Donald Trump’s four turbulent years as head of the White House were marked by a mixture of aggression and theoretical loss of objectives in the foreign policy of the world’s greatest economic and military power.
In the election campaign, the Republican sought to impose weakness and even senile on Joe Biden. Winning, the Democrat tried to reverse the equation.
While much of Trump’s foreign policy tenets remained, starting with Cold War 2.0 stipulated in his dealings with China, Biden was surprisingly affirmative.
Surrounded by professionals, like Secretary of State Antony Blinken, he focused on where there was only shrillness before.
Instead of just denouncing Beijing, he called on the Chinese for a diplomatic summit. The tone was harsh from side to side, but it is possible to argue that at least the two central powers of the 21st century have so far sat at the table.
He left the looseness with which Trump treated Vladimir Putin’s Russia and chose Russian as his company villain. He took a bite with the Kremlin: he extended a nuclear arms control treaty, but at the same time imposed sanctions on the Russians.
He went even further, calling Putin a murderer because of his treatment of opponent Alexei Navalni, but he also offered a summit when he saw that Russia should not be overlooked when Ukraine hinted at force to resolve the issue of pro-Moscow separatist zones. in the Donbass.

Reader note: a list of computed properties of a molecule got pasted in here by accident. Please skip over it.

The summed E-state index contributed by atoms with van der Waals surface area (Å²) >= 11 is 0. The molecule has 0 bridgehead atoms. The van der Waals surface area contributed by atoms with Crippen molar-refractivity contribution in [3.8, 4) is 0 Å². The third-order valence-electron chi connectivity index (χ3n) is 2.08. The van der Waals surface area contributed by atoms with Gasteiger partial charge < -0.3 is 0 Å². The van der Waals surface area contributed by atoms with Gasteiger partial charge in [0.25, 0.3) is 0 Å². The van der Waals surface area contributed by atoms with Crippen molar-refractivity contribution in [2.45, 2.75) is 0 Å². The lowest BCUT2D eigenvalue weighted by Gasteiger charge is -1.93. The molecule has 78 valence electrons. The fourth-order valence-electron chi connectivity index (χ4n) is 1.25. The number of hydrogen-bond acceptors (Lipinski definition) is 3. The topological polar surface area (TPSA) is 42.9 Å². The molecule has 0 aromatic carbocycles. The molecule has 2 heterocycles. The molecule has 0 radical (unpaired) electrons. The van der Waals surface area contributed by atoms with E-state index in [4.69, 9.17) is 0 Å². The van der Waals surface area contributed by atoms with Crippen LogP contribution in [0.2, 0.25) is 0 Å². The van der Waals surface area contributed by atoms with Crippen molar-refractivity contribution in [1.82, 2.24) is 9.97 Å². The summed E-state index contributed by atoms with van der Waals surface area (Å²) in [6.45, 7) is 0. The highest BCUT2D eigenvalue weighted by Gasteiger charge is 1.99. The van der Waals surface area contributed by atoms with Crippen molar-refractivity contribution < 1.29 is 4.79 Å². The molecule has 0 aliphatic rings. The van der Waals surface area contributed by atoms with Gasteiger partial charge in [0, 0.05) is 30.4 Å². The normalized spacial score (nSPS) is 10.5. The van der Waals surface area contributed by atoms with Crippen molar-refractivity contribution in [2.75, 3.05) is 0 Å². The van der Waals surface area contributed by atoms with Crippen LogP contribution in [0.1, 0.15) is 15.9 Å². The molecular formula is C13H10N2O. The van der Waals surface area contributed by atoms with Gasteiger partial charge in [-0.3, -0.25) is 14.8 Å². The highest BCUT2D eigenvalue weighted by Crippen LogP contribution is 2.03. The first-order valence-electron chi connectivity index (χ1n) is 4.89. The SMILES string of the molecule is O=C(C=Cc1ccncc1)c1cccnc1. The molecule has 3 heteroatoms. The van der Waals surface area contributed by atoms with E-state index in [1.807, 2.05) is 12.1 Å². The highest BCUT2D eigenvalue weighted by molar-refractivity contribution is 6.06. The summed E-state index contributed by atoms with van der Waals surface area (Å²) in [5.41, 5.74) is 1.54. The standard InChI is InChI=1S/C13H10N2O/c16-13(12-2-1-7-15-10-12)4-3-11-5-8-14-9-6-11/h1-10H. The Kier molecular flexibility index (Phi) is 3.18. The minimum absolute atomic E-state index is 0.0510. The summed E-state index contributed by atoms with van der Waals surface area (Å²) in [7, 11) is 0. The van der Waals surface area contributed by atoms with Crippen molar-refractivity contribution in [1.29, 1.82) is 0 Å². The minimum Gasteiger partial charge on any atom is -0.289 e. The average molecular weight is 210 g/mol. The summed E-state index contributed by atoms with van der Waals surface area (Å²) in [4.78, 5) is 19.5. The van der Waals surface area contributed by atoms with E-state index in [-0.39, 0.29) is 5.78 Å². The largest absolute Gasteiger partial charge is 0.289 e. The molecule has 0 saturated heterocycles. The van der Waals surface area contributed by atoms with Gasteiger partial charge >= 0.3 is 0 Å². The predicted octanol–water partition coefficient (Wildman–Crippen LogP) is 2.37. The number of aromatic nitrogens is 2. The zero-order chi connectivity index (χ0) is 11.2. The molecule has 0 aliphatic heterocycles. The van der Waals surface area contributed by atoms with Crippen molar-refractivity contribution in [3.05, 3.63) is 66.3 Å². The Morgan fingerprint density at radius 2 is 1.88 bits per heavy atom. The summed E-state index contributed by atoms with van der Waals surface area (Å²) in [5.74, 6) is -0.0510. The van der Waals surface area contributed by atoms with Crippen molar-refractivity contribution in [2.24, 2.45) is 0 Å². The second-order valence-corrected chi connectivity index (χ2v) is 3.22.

Just as he has ignored Trump and has not fallen to his level in the countryside, he believes he can despise the Russian because in the end he does not have the economic muscle to face the United States. That’s right, but it can turn out to be dangerously untrue given Putin’s history of using force when he is weakened.
The same incisive form is given to some uneasy allies, suggesting that Biden is inclined to use human rights advocacy when it suits him.
He turned away from the Saudi crown prince, accused of murder and worse, and admitted the Armenian genocide at the hands of the Ottomans, unlike Recep Tayyip Erdogan’s Turkey.
In the first case, he sought a strong position in Trump’s alliance in the Middle East to face Iran, with whom he would like to take over the nuclear deal torn apart by his predecessor. But no break with Riyadh is to be expected.
In the second, he offered a treat to his NATO allies, who have a steadfast partner in Ankara, reversing the years of mistreatment imposed by his predecessor on the Atlantic alliance.
The relationship with Israel, which had everything to be cold given Binyamin Netanyahu’s closeness to Trump, appears to be settling in.
He has yet to leave North Korea, but he may be forced to do so as soon as Kim Jong-un decides to fire some of his new missiles.
His biggest individual gesture, however, depended on the use of an instrument left by the Republican: the agreement to withdraw from Afghanistan, heralding the end of the longest war in American history until September 11. of this year.
In the meantime, Biden is seeking global leadership on the climate issue, with the summit last week, and must face broader efforts to help control the pandemic. Distributing your excess vaccines is only the first step.
So, it is clear that in addition to the risks that excessive rhetorical force can bring, the problem facing the Democrat is the temptation to try to tackle almost everything at the same time. Especially since he “only” intends to rebuild the pillars of the US economy while all this is happening.